CLEVELAND, Ohio – City Council decided on Monday to create a program that would team up with non-profit neighborhood agencies to monitor the quality of homes and help the Clevelanders make repairs.
The move added about $ 1.8 million to Mayor Frank Jackson's spending plan for the year. The money will be used for:
- Hire non-profit organizations such as community development companies to inspect and evaluate properties taking into account housing code violations.
- Offer paint and supplies to help homeowners make repairs.
- Provide four City Community Development staff to help coordinate the program.
The idea is to use the workers of neighborhood organizations to identify problems such as worn roofs and gutters, plumbing problems or peeling paint, and then advise and assist those who want to voluntarily repair housing code violations, said Councilor Tony Brancatelli.
Controls would be less formal than if municipal inspectors with badges were to carry out inspections, he said.
"It's really an effort to encourage voluntary compliance," said Brancatelli. "When we had the program before, we really found a lot of voluntary compliance."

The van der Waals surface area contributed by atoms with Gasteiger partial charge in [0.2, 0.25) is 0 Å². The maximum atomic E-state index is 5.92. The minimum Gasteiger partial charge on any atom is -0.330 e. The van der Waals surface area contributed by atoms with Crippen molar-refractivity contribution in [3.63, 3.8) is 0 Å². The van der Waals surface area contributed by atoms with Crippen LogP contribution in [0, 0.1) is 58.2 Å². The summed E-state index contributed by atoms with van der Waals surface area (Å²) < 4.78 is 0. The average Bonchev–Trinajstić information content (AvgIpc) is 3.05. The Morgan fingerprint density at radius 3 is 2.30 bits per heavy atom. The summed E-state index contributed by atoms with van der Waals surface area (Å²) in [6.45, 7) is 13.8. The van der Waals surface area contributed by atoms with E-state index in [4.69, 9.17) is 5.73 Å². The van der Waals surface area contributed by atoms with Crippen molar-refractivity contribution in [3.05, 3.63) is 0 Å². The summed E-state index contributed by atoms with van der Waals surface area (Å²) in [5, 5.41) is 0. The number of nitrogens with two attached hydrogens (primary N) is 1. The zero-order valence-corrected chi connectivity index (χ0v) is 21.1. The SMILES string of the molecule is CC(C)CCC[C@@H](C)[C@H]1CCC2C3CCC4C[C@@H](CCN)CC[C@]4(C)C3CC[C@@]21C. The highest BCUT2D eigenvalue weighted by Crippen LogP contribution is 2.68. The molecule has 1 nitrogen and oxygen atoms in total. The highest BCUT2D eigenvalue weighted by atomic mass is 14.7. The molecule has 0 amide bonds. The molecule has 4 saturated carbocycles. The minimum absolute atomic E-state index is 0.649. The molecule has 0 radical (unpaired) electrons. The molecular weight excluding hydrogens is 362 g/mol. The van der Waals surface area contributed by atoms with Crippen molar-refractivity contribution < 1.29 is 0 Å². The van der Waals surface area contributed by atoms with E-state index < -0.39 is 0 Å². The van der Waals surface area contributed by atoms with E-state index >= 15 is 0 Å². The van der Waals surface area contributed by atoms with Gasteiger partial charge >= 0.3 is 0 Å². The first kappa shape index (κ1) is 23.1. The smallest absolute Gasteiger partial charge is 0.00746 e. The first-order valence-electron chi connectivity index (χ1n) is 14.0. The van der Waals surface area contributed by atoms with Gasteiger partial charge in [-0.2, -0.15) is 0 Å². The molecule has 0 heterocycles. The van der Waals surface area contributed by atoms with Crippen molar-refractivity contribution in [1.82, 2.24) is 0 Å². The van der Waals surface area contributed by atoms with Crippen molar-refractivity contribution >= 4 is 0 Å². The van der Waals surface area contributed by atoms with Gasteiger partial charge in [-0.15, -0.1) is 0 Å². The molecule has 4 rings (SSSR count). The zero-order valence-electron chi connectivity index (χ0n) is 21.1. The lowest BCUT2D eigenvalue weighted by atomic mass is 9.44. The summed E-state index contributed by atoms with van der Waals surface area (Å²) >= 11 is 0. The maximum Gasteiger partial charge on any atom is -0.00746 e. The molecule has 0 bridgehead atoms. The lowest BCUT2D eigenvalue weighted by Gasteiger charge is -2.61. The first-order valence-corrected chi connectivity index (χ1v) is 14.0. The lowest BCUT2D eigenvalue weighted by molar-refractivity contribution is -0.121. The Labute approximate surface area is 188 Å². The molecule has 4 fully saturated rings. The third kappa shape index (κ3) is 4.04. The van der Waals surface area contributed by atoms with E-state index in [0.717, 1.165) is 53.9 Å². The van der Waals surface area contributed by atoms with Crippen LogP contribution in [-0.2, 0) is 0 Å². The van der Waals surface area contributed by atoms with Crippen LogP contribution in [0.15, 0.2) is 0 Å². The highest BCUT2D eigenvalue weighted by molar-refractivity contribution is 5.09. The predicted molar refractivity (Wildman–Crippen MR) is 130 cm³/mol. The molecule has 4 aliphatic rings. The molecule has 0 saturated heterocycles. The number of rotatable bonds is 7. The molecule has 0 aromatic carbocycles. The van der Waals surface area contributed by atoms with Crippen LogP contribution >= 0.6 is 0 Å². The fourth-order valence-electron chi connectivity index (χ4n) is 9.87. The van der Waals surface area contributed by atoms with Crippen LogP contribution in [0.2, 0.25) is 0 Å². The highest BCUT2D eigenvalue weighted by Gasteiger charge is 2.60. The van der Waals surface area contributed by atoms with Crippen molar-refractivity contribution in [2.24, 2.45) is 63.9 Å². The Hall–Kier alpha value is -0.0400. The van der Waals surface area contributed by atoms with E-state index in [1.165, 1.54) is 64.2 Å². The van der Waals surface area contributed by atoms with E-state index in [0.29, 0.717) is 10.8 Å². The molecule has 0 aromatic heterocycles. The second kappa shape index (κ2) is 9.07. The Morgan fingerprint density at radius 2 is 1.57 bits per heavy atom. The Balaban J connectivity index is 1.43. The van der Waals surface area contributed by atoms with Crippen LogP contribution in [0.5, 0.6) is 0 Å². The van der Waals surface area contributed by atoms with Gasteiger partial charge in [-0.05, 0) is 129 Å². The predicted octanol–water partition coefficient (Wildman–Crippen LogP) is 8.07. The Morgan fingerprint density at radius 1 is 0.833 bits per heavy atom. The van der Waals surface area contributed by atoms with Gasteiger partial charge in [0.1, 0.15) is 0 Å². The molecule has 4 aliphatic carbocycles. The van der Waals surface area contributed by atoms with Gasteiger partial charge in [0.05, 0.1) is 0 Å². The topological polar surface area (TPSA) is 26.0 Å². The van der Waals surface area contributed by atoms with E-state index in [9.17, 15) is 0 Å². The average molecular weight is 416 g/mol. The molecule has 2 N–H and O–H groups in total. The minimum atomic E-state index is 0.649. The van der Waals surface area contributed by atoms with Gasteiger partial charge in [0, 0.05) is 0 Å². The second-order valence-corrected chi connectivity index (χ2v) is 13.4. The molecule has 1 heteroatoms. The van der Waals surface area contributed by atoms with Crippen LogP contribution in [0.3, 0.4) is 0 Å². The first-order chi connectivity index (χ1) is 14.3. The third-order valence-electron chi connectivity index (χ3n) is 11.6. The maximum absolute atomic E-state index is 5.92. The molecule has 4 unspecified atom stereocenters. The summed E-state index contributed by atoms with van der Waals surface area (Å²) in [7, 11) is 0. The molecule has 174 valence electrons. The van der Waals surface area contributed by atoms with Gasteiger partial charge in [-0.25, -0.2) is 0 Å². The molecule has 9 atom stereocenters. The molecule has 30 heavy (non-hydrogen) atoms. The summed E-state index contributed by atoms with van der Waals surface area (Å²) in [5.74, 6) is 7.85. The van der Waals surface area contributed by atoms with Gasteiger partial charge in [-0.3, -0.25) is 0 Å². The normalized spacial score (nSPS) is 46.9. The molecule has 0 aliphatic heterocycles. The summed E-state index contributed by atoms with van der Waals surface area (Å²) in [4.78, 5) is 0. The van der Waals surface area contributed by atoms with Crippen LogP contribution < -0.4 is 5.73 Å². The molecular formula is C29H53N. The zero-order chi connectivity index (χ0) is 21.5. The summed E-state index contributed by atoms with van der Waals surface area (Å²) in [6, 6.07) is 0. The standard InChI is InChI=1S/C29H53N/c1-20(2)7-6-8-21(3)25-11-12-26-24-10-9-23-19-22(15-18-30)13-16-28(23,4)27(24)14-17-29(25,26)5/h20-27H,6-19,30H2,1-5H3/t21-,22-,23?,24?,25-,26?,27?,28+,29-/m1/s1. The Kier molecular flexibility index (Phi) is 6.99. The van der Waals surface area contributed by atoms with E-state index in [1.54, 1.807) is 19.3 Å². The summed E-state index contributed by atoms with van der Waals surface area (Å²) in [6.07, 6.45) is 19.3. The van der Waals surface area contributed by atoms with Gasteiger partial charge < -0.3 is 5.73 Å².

The city partnered with the CDC for a similar code enforcement program about 10 years ago and funded the work with grants from the US Department of Housing and Urban Development.
But this program ended after the federal government changed the rules governing these grants, which could no longer be spent on the program.
Inspections are less intimidating than those conducted by housing inspectors, as those who conduct these audits do not have the ability to write quotes, said city council chair Kevin Kelley.
They could also help solve lead problems in older Cleveland homes.
"While this will not solve the main problem, it's a step toward conversation," Kelley said.
Monday's vote was the second of three that city council had to take to approve the budget. The final vote will take place on March 25th.
After that, the city council will work with the Jackson Community Development Department to define the parameters of the program.
More from Cleveland City Hall: